Monday, November 2, 2015

Festival festival! Awards in Tokyo and Lisbon, Motion in Toronto

Pimpaka Towira with her Asian Future Award at the Tokyo International Film Festival. Photo via The Nation.

Though she's been making films since the late 1990s, it's taken awhile for the men in charge of world cinema to get around to recognizing Pimpaka Towira, who was honored over the weekend at the Tokyo International Film Festival with the Asian Future Award for her new film The Island Funeral (มหาสมุทรและสุสาน, Maha Samut Lae Susaan).

It's her sophomore fictional feature, which follows her 2003 debut One Night Husband and the 2007 documentary The Truth Be Told: The Cases Against Supinya Klangnarong.

Of course, Pimpaka has also been kept quite busy over the years making short films, producing films by other directors, lending her expertise to workshops and serving as a festival programmer, juror and panelist. The award for her new film seems quite overdue, but is still most welcome.

Here is more about her Tokyo award from The Nation:

"I am so excited right now. The film took so many years to complete. I'd like to thank the Tokyo International Film Festival and all the crew and the actors who made the big effort until we could finish this project," Pimpaka said in her acceptance speech.

The film tells the story of Laila, a Muslim woman from Bangkok who travels to Pattani to meet her long lost aunt. "I was not sure initially as my film was different from other films, but the feedback from the audience was very nice," Pimpaka said later in an interview. After One Night Husband, which premiered in the Forum Section of the Berlin International Film Festival in 2003, she had to put in a lot of effort to make her second feature.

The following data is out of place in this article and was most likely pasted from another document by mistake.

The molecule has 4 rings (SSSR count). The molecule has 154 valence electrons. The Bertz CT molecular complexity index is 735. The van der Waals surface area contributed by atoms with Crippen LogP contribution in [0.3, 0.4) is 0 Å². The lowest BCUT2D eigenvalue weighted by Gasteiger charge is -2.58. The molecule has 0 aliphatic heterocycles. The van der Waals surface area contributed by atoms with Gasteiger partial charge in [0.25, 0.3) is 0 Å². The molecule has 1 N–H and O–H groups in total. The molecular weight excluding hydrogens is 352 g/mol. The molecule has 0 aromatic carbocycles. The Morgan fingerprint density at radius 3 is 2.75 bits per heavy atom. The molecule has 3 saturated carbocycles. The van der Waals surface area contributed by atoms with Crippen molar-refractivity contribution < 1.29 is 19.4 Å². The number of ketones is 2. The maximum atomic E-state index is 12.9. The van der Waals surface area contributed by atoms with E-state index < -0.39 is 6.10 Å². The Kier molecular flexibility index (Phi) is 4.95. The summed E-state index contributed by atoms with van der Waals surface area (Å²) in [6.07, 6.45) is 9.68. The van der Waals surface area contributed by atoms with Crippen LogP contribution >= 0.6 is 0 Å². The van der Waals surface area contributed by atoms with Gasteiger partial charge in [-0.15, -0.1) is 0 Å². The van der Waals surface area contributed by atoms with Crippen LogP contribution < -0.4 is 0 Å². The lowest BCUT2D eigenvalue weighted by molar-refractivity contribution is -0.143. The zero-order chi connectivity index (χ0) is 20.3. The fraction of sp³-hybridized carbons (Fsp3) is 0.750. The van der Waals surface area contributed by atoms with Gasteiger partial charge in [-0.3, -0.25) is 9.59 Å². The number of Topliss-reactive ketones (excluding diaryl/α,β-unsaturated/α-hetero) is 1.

"During the production stages, I was not sure if this film was good enough. I had to revise the editing so many times. The award proves that at least the jury and the audience saw something in this film," said Pimpaka, whose film was praised by the jury for showing the landscape and politics of the country with strong cinematic language. The jury members were Olivier Pere, managing director of Arte France Cinema, Jacob Wong of the Hong Kong International Film Festival and Tatsushi Omori, director of the critically acclaimed Japanese film The Ravine of Goodbye.

Shot partially in Pattani with 16mm film, The Island Funeral went through a lot of problems and was almost left unfinished. "At one point, I didn’t feel like I wanted to finish the project. There were lots of problems, from myself, from the source of funding, and what happened around me, but in the end I made a decision to finish the film even though the result was unforeseeable."

The Island Funeral premiered in Tokyo alongside another new Thai film, Kongdej Jaturanrasmee's Snap, which will open the upcoming 13th World Film Festival of Bangkok. Folks in Thailand will have to wait awhile for The Island Funeral though. Pimpaka and her team plan to tour the festival circuit for the next year or so, building up more anticipation for the film's eventual Thai release. There's more about the film in another article in The Nation.

Elsewhere in the festival world, the short film That Day of the Month was among the prize winners at the 19th edition of Queer Lisboa, which was held in September. Thanks to a Facebook reader for sending me the tip about this one.

Directed by Jirassaya Wongsutin, That Day of the Month was named the Queer Lisboa's best short film, winning a 1,500-euro prize and Portugal's RTP2 public TV channel picking up broadcast rights. Jirassaya had previously won the White Elephant Award for student films at last year's Thai Short Film and Video Festival.

Finally, here's news of an upcoming Thai film screening overseas – Bangkok in Motion, a short directed by Bangkok-based filmmaker Jimmie Wing – has been selected for the Toronto International Short Film Festival, which runs from November 11 to 13. It's a smoothly rolling portrait of Bangkok, shot from the perspective of a disabled cameraman in a wheelchair.

I found out about this one because Jimmie saw me at a film event, and actually walked over and spoke to me. He told me that his short film was going to be in the film festival in Toronto. So now I've reported that news here. Funny how that works.

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